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'Censorship by internet filter': Industry reacts to proposed piracy laws

As content distributors and ISPs tentatively welcome proposed anti-piracy regulations, consumer groups and IP experts have slammed the changes as a form of "internet filter"

Claire Reilly Former Principal Video Producer
Claire Reilly was a video host, journalist and producer covering all things space, futurism, science and culture. Whether she's covering breaking news, explaining complex science topics or exploring the weirder sides of tech culture, Claire gets to the heart of why technology matters to everyone. She's been a regular commentator on broadcast news, and in her spare time, she's a cabaret enthusiast, Simpsons aficionado and closet country music lover. She originally hails from Sydney but now calls San Francisco home.
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Claire Reilly
3 min read

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Government plans to introduce site-blocking laws and industry regulation to curb piracy have been cautiously welcomed by ISPs and content distributors; however, the moves have been met with swift criticism from consumer advocates.

After Communications Minister Malcolm Turnbull announced the measures, including the introduction of legislation allowing rights holders to seek a court order requiring ISPs to block 'illegal' filesharing websites, Foxtel said it welcomed the move.

"First, it gives us tools to deal with the operators of pirate sites," said Foxtel CEO Richard Freudenstein. "The people who run pirate sites are criminals who steal content from creators and profit from their theft.

"Secondly, it will allow us to reach out to people who download illegitimate content to educate them that what they are doing is wrong and that there are many legal options they could take."

Communications Alliance, the industry body representing ISPs including iiNet, Optus and Telstra, also came out in support of the "balanced approach" taken by the Government in addressing the issue, including its calls for rights holders and ISPs to develop a code to crack down on piracy with provisions for a warning notice scheme for those found infringing copyright.

Communications Alliance CEO John Stanton said ISPs had shown provisional support for a infringement notice scheme, but that enforcing rights holders' copyright should not be up to ISPs.

"The Code will not include any sanctions to be imposed by ISPs on their customers -- we believe that the copyright holders are the appropriate party to take any enforcement action against persistent infringers," he said.

"But we are optimistic that the sending of notices by ISPs to consumers whose service has apparently been used for improper file-sharing, will be a powerful signal."

However, Communications Alliance has also called for safeguards related to site blocking -- which it called "a relatively blunt instrument" with its share of weaknesses -- to ensure blocking does not lead to censorship.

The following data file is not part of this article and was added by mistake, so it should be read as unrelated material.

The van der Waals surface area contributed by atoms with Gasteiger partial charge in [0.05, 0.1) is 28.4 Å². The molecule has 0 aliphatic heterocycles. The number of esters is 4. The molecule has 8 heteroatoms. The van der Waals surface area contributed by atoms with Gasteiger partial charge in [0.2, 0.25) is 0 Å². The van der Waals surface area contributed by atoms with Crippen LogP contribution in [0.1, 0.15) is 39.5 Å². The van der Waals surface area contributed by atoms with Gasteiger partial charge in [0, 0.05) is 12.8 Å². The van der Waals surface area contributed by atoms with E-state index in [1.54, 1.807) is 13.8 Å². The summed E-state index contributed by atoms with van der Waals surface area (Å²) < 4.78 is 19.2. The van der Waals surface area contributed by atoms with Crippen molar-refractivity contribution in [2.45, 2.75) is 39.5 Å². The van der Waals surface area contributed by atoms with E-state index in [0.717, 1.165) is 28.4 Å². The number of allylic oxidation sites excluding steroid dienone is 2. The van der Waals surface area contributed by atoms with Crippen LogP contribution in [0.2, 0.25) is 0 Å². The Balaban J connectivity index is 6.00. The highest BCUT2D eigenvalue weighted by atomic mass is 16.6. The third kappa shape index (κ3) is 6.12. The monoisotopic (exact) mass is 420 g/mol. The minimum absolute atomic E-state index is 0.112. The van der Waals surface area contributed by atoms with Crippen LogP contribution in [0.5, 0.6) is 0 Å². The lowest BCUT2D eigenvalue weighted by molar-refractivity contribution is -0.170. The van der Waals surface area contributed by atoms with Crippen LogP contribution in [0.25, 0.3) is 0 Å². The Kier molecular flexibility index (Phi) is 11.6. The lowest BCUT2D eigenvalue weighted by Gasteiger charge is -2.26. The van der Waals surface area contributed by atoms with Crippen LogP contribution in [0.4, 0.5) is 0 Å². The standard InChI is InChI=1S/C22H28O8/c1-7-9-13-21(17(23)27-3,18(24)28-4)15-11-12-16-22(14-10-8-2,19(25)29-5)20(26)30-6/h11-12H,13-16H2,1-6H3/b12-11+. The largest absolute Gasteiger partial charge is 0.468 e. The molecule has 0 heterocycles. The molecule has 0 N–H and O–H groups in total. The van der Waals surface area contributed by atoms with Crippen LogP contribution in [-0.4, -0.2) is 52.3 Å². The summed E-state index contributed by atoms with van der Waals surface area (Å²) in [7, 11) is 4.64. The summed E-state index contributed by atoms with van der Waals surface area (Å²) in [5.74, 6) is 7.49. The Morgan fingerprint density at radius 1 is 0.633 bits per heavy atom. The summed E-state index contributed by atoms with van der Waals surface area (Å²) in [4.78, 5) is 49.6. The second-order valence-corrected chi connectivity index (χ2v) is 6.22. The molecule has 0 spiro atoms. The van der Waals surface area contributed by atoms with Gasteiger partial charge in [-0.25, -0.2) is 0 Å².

Censorship by "internet filter"

Despite these calls and the Communications Minister's insistence that site blocking is not tantamount to filtering the internet, the Government's proposed measures have come under fire from consumer groups.

"Website blocking is censorship, plain and simple," said Pirate Party President Brendan Molloy. "It has always been suspected that file-sharing would be captured by filtering at some stage. Now the Coalition has dropped all pretence and introduced a form of filtering purely to protect old media from the Internet."

Consumer group Choice has also raised a number of concerns about the new industry code and site-blocking legislation, saying it will "[open] the way for the content industry to target consumers with disproportionate penalties" and it would create "an industry-run internet filter to block 'offending' websites".

The group says the Government's proposed measures will raise costs for all internet users when piracy could be more effectively tackled by ensuring broader availability of reasonably-priced content.

Associate Professor at the ANU College of Law and intellectual property law expert Dr Matthew Rimmer also said the new suite of reforms are highly controversial and amount to a "local version of SOPA" -- the US Government's Stop Online Piracy Act.

"Copyright owners will be full of christmas joy and cheer," he said. "George Brandis and Malcolm Turnbull have delivered political supports and donors Roadshow, Foxtel, and News Corp. with a comprehensive package of copyright measures designed to boost their rights and powers.

"The Australian Government has not explained what safeguards and protections that will be in the bill. Malcolm Turnbull has been super-sensitive to well-founded criticisms that the scheme amounts to an internet filter."

As far as costs are concerned, Dr Rimmer warned that "there will be much debate over whether the new scheme will constitute an Internet Tax". However, consumers may have little choice in the matter as "the Australian Government has given an ultimatum to internet service providers to co-operate with copyright owners or else."

Dr Rimmer said the scheme could lead to unnecessary restrictions on groups as varied as local libraries up to Google, and that it "will enhance the private power of copyright owners on the Internet" while leaving Australian consumers as "third-class citizens in the digital economy".